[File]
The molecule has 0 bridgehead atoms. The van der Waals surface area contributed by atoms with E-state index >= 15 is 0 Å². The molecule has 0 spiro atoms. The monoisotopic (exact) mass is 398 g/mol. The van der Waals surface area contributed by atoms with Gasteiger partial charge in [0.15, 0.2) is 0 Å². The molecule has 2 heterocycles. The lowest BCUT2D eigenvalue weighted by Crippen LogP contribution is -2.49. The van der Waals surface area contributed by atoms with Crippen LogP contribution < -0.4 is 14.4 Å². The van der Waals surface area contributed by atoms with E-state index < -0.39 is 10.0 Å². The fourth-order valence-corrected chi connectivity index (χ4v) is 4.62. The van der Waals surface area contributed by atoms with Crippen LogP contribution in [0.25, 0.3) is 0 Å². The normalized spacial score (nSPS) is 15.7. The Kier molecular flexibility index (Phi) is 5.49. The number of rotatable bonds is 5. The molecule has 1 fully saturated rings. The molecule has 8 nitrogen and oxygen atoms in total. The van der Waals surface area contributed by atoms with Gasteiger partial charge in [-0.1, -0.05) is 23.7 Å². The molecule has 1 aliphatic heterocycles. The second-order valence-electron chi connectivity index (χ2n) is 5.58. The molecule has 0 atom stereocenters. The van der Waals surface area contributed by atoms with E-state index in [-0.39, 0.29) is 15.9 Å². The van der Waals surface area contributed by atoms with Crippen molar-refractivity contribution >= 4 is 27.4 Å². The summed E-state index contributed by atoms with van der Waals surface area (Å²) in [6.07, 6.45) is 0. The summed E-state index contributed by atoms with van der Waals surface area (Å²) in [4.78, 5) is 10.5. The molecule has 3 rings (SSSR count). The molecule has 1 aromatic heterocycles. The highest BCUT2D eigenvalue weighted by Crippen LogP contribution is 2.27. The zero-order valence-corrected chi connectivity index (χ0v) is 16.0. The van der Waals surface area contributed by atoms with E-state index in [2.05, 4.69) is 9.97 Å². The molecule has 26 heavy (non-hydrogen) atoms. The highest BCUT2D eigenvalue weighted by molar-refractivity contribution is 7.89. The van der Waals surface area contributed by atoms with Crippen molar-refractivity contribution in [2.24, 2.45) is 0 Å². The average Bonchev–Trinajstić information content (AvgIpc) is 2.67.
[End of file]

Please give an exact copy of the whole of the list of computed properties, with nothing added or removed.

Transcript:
The molecule has 0 bridgehead atoms. The van der Waals surface area contributed by atoms with E-state index >= 15 is 0 Å². The molecule has 0 spiro atoms. The monoisotopic (exact) mass is 398 g/mol. The van der Waals surface area contributed by atoms with Gasteiger partial charge in [0.15, 0.2) is 0 Å². The molecule has 2 heterocycles. The lowest BCUT2D eigenvalue weighted by Crippen LogP contribution is -2.49. The van der Waals surface area contributed by atoms with Crippen LogP contribution < -0.4 is 14.4 Å². The van der Waals surface area contributed by atoms with E-state index < -0.39 is 10.0 Å². The fourth-order valence-corrected chi connectivity index (χ4v) is 4.62. The van der Waals surface area contributed by atoms with Crippen LogP contribution in [0.25, 0.3) is 0 Å². The normalized spacial score (nSPS) is 15.7. The Kier molecular flexibility index (Phi) is 5.49. The number of rotatable bonds is 5. The molecule has 1 fully saturated rings. The molecule has 8 nitrogen and oxygen atoms in total. The van der Waals surface area contributed by atoms with Gasteiger partial charge in [-0.1, -0.05) is 23.7 Å². The molecule has 1 aliphatic heterocycles. The second-order valence-electron chi connectivity index (χ2n) is 5.58. The molecule has 0 atom stereocenters. The van der Waals surface area contributed by atoms with E-state index in [-0.39, 0.29) is 15.9 Å². The van der Waals surface area contributed by atoms with Crippen molar-refractivity contribution >= 4 is 27.4 Å². The summed E-state index contributed by atoms with van der Waals surface area (Å²) in [6.07, 6.45) is 0. The summed E-state index contributed by atoms with van der Waals surface area (Å²) in [4.78, 5) is 10.5. The molecule has 3 rings (SSSR count). The molecule has 1 aromatic heterocycles. The highest BCUT2D eigenvalue weighted by Crippen LogP contribution is 2.27. The zero-order valence-corrected chi connectivity index (χ0v) is 16.0. The van der Waals surface area contributed by atoms with E-state index in [2.05, 4.69) is 9.97 Å². The molecule has 26 heavy (non-hydrogen) atoms. The highest BCUT2D eigenvalue weighted by molar-refractivity contribution is 7.89. The van der Waals surface area contributed by atoms with Crippen molar-refractivity contribution in [2.24, 2.45) is 0 Å². The average Bonchev–Trinajstić information content (AvgIpc) is 2.67.